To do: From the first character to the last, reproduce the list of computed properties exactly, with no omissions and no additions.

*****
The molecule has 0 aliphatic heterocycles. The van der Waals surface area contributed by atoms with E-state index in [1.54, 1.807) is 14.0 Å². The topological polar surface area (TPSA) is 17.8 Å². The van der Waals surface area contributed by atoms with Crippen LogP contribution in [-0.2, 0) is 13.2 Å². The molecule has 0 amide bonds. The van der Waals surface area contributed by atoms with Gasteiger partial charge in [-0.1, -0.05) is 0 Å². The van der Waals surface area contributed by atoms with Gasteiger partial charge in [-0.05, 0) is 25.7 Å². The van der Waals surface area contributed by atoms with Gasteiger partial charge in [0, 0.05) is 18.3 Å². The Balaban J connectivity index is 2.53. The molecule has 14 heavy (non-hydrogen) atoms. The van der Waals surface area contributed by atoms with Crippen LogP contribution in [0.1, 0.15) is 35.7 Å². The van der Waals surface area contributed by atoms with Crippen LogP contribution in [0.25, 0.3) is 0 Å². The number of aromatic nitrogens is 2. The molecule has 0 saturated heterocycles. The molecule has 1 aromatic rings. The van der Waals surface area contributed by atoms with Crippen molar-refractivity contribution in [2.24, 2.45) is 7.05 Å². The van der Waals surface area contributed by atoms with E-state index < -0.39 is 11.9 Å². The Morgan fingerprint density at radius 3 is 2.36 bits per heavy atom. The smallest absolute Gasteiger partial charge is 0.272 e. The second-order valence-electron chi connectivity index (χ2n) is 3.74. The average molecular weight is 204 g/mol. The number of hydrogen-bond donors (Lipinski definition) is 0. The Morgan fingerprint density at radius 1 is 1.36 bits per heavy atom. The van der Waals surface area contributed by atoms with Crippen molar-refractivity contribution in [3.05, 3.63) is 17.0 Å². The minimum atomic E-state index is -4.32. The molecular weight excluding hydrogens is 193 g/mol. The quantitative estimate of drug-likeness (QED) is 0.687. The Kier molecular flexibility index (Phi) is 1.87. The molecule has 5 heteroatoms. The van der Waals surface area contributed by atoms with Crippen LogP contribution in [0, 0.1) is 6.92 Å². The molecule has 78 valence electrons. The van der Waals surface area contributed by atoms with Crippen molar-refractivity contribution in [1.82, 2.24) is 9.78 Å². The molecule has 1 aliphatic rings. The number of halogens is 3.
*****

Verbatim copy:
The molecule has 0 aliphatic heterocycles. The van der Waals surface area contributed by atoms with E-state index in [1.54, 1.807) is 14.0 Å². The topological polar surface area (TPSA) is 17.8 Å². The van der Waals surface area contributed by atoms with Crippen LogP contribution in [-0.2, 0) is 13.2 Å². The molecule has 0 amide bonds. The van der Waals surface area contributed by atoms with Gasteiger partial charge in [-0.1, -0.05) is 0 Å². The van der Waals surface area contributed by atoms with Gasteiger partial charge in [-0.05, 0) is 25.7 Å². The van der Waals surface area contributed by atoms with Gasteiger partial charge in [0, 0.05) is 18.3 Å². The Balaban J connectivity index is 2.53. The molecule has 14 heavy (non-hydrogen) atoms. The van der Waals surface area contributed by atoms with Crippen LogP contribution in [0.1, 0.15) is 35.7 Å². The van der Waals surface area contributed by atoms with Crippen LogP contribution in [0.25, 0.3) is 0 Å². The number of aromatic nitrogens is 2. The molecule has 0 saturated heterocycles. The molecule has 1 aromatic rings. The van der Waals surface area contributed by atoms with Crippen molar-refractivity contribution in [2.24, 2.45) is 7.05 Å². The van der Waals surface area contributed by atoms with E-state index < -0.39 is 11.9 Å². The Morgan fingerprint density at radius 3 is 2.36 bits per heavy atom. The smallest absolute Gasteiger partial charge is 0.272 e. The second-order valence-electron chi connectivity index (χ2n) is 3.74. The average molecular weight is 204 g/mol. The number of hydrogen-bond donors (Lipinski definition) is 0. The Morgan fingerprint density at radius 1 is 1.36 bits per heavy atom. The van der Waals surface area contributed by atoms with Crippen molar-refractivity contribution in [3.05, 3.63) is 17.0 Å². The minimum atomic E-state index is -4.32. The molecular weight excluding hydrogens is 193 g/mol. The quantitative estimate of drug-likeness (QED) is 0.687. The Kier molecular flexibility index (Phi) is 1.87. The molecule has 5 heteroatoms. The van der Waals surface area contributed by atoms with Crippen LogP contribution in [0, 0.1) is 6.92 Å². The molecule has 78 valence electrons. The van der Waals surface area contributed by atoms with Crippen molar-refractivity contribution in [1.82, 2.24) is 9.78 Å². The molecule has 1 aliphatic rings. The number of halogens is 3.